The O2, The Crystal, Royal Docks Terminal and Canary Wharf in the background

Once we got off we went in search of an ice cream for my Daughter. Although the O2 is full of chain restaurants there didn't seem to be one place we could get an ice cream so we headed back on the Jubilee line to Canary Wharf. By this time we had decided that it was now time for lunch and my Dad knew of a Wetherspoon's pub nearby (easy for large family groups, they serve real ale and they don't charge 'London' prices). The walk across included two sightings of double aperture pillar boxes. I like post boxes and these Type C are usually only seen in London due to the need for high volume postings.
A Type C double apperture pillar box at Canary Wharf
Enough of the street furniture history lesson and we made our way to The Ledger Building. It used to be part of the West India Docks and the ledgers used to work here. It' s a large pub with several separate rooms and we got one to ourselves. I doubt it's like this on weekday but we were pleased to take advantage of the exclusivity.

After our lunch pit stop we popped in next door to the Museum of London Docklands. It forms part of the the Museum of London and has free entry to its standard exhibitions (donations though are obviously encouraged). It gives an excellent account of the surrounding area through the ages and has secured many fine paintings and other examples of social history. Well worth a look if you are in the vicinity. After we had finished in there my Mum said she would like to go over to Poplar to look at the church where her grandparents were married. Onto the Docklands Light Railway at West India Quay and a couple of stops before we got to the appropriately named All Saints station. Sadly neither the grounds or the church were open when we got there. It still looked very fine though in the spring sunshine.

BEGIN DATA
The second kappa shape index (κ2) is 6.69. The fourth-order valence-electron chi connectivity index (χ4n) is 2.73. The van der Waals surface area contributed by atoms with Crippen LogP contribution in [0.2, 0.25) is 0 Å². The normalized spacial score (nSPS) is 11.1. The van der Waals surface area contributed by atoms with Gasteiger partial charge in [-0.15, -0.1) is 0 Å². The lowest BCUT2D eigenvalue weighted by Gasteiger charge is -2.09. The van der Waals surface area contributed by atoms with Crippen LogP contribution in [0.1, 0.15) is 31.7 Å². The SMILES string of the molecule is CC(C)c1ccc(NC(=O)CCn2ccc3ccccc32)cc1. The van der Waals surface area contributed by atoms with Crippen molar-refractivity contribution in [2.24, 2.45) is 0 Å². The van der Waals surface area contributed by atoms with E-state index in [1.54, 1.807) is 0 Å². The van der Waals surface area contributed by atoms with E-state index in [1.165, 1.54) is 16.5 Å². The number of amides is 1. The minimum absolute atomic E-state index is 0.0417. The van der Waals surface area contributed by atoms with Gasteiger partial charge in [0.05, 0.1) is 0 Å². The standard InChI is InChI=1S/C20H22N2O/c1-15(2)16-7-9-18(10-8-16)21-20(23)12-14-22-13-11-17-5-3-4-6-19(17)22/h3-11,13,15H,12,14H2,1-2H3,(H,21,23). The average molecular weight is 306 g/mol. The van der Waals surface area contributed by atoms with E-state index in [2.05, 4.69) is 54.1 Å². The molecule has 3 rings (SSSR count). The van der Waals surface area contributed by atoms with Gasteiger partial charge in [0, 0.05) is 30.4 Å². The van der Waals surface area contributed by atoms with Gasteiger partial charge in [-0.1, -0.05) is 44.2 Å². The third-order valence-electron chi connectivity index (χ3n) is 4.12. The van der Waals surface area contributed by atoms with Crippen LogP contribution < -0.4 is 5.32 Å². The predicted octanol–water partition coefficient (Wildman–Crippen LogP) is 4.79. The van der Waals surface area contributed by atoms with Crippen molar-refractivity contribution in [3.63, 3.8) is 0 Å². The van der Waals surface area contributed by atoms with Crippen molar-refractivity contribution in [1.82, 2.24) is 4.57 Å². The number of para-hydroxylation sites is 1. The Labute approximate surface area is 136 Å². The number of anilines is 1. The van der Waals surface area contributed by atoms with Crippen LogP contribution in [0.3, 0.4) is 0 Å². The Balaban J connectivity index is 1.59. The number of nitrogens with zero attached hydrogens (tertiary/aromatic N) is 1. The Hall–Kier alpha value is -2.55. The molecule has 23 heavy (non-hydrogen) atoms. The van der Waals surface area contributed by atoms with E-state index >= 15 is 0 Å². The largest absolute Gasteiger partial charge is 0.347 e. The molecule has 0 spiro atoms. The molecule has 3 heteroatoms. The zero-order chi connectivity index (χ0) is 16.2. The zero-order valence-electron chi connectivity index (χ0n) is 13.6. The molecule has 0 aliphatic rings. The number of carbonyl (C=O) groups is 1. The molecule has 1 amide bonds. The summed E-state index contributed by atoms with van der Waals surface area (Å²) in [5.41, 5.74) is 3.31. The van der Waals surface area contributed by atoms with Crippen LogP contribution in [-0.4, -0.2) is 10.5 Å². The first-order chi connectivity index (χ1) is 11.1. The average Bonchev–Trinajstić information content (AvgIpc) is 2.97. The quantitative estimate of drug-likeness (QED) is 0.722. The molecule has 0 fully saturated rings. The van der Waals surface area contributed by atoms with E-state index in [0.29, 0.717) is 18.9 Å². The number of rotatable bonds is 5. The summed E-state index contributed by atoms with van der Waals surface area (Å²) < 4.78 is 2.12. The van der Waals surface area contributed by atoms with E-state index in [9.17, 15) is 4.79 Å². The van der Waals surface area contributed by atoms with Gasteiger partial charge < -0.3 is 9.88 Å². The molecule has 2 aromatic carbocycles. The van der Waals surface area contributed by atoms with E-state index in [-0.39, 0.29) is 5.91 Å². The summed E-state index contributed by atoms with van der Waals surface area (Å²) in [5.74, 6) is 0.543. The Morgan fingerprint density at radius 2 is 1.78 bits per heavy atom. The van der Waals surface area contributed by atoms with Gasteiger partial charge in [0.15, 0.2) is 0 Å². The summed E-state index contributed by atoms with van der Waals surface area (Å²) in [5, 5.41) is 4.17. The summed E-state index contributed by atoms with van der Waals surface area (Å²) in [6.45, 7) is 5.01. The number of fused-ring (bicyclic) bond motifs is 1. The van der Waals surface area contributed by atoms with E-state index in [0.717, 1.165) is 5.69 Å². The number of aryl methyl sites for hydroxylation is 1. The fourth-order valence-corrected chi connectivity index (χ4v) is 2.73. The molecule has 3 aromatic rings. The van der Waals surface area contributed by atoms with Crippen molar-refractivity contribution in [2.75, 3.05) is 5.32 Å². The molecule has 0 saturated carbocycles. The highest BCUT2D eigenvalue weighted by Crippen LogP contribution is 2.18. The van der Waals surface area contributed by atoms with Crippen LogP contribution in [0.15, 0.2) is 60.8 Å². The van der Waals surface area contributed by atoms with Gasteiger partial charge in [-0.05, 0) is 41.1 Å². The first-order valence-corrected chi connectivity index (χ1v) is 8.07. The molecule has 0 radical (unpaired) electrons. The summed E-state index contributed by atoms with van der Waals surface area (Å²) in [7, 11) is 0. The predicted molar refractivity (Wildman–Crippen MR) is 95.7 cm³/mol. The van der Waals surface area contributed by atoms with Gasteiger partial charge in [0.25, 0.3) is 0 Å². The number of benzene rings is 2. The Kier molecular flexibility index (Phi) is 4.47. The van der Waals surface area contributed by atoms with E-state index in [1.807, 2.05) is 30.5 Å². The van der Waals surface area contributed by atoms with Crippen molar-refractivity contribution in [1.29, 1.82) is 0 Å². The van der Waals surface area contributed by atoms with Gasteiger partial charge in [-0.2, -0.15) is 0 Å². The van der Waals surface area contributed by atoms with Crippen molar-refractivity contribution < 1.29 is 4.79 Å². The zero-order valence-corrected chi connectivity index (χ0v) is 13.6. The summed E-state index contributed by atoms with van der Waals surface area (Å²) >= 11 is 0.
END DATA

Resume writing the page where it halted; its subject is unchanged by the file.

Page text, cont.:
All Saints Church, Poplar
After this there was a request from one of the younger members to go to Hamleys. Mum knew that the number 15 bus could be caught from out the front on the church which would take us to Regent Street. Within a few minutes one had arrived and we were able to get the front seats on the top deck. Forget about paying for a tourist sightseeing bus and just get on a standard double decker. This route goes past the Tower of London, Monument, St. Paul's Cathedral, down Fleet Street and onto Trafalgar Square then round Piccadilly Circus before stopping near Hamleys. It has to be said that Hamleys is a rip-off. Apart from the concessions in there everything seems to be £5 more expensive than anywhere else. They may say its due to the Hamleys' 'experience' but due to the heavy footfall the store is now pretty grotty and the toys are not the quality they used to sell. However, if you are seven it is still a delight.

On the way home we had dinner at The Barrowboy & Banker pub in Southwark near to London Bridge station. We had tried to get served at the Nicholson's Mudlark pub but was told that the upstairs dining room shut at 7pm on a Saturday! The waitress suggested that our group of seven, including two children aged 7 and 2, should try to get a table downstairs in the extremely noisy and packed main bar. We declined. I'm glad we did have dinner at The Barrowboy & Banker. We had a table on the mezzanine dining level overlooking the rest of pub. On the menu was something for everybody and my Son had the most enormous child's portion of fish and chips I have ever seen. At £4.95 most adults would have been pleased to have been served it.

Full up and now slightly weary we made our way back to Waterloo to catch our train home. A wonderful day, new sights seen and more memories to treasure.